A Day in the Life of a Small Animal Vet and Veterinary Nurse
Michelle Towle is Head Nurse at a small animal practice and she clearly loves her job!“I wanted to be a veterinary nurse when I was a little girl. It’s all I ever wanted to do. We couldn’t have pets at home because my mum was allergic-that made me even more determined!”Michelle is clearly in her element, particularly as her unofficial assistants-an elderly rescue golden retriever and a young poodle/retriever rescue dog-go to work with her every day.
“There are very few veterinary nurses who don’t have their own rescue animals; we just want to take them all home.”
A Typical DayThere are two nurses at this practice to cover two shifts: one works 8:30 am until 5:30 pm and the other, 10:15 am until 7:15 pm on alternate days. Day patients come in between 8:30 am and 9:30 am to be greeted and settled in and the various admission procedures followed, including form-filling.
Next, the operating room is prepared: drapes, robes and sterilising equipment is checked and anaesthetic machines switched on, pre-med and other medications are made ready.Meanwhile, the receptionist comes in to deal with telephone calls, patient appointments and other general duties. (The phone rings constantly!)
“Another of the first, but most important, jobs is to give animals that have been in-patients during the previous night some TLC! Their cages have to be cleaned out, drugs and feeds given, as appropriate, temperatures, heart rates, respirations are done, then the vet checks them over when she comes in as well.
"Between 9 and 11 am consultations take place. They can be anything from boosters to blood tests, anything. We may have to help by holding the animals, helping them to remain calm when they are nervous or scared.
"Normally, Hazel (the vet) starts operations at 11 am, but of course it can run over if consultations take longer or there’s been an emergency case to deal with.”
One of the nurses assists Hazel in theatre-which often consists of up to 5 surgical procedures in one morning. Operations like castrations, spaying and x-rays are all routine, but there are more unusualcases too.
Equipment and surfaces have to be cleaned up and kept sterile throughout and animals monitored. Notes and records are updated on the computer for each animal before the afternoon consultations begin at 2pm.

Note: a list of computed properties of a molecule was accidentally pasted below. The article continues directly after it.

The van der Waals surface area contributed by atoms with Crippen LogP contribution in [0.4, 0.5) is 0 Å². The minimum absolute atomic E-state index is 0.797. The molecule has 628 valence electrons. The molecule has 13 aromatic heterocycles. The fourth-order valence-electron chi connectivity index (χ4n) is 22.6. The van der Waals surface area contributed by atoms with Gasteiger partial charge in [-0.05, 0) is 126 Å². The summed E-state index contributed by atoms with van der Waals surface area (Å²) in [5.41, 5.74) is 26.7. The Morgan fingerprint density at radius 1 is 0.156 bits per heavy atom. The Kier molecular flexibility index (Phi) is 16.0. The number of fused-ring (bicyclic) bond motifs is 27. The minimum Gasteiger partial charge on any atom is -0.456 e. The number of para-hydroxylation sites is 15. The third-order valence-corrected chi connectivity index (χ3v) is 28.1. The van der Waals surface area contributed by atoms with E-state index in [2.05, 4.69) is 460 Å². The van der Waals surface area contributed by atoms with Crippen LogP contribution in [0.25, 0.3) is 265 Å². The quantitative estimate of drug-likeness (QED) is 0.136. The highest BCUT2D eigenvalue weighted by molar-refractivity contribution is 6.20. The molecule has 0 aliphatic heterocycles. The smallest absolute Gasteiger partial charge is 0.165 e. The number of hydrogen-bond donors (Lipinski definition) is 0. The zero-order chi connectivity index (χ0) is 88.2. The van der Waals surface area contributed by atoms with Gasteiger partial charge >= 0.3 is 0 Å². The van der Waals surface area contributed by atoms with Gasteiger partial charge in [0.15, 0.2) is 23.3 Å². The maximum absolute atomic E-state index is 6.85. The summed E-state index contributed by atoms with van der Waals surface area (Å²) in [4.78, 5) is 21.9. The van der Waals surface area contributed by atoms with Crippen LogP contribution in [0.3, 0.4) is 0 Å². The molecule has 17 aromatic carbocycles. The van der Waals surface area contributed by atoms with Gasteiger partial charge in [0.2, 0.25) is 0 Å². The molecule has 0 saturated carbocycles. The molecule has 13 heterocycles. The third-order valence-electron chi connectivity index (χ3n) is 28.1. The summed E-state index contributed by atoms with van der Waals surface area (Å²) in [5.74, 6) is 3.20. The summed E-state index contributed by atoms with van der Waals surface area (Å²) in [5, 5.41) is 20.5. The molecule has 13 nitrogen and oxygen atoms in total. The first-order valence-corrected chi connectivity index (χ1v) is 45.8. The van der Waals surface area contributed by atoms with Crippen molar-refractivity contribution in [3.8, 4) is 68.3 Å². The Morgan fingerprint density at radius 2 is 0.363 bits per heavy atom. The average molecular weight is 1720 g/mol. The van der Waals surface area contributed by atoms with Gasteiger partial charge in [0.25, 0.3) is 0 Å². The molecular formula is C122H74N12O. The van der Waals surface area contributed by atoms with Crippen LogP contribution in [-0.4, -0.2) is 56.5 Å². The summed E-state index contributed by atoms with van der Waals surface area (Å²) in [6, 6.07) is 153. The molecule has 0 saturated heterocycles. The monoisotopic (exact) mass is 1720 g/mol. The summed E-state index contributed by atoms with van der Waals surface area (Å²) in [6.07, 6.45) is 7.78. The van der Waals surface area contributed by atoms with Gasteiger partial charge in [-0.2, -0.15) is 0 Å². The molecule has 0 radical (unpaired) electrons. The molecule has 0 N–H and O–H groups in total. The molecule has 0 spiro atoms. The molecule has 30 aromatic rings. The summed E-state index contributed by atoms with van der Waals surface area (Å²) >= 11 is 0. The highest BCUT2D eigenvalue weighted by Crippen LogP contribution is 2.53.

“There’s a lot of time spent tidying up! More importantly, though, there’s a lot of time spent with the animals-they can be a bit groggy after the anaesthetic and need reassurance.When the owners come to collect them, we like to spend some time with them, to talk about their pet’s operation and after care and make sure they are OK too!”That is one of the main attractions of a small veterinary practice; Hazel and the team know their patients and clients by name. They are aware of pets’ backgrounds and health-often caring for them from birth to death.
How Do You Learn to Cope With Euthanasia of Animals?“You don’t. It will always upset me. We console ourselves with the fact that we are doing what is best for the animal if it is suffering. We have to remain strong for the owners’ too. It is heart-breaking, though, especially when the sick elderly cat you’ve just put to sleep was that person’s sole companion and the centre of their lives.You don’t walk away from this job and leave it at work.The hours are awful and the money isn’t that great, either...but, it’s about the animals. You have to be committed to go that extra mile.”
Hazel, Michelle, Nicola and Philippa are a close and happy team. Although ultimately Hazel is responsible for the professional care and treatment of animals at the practice, the effectiveness of her role relies on the efficient support of everyone who works there.Their combined dedication makes many ‘extra miles.’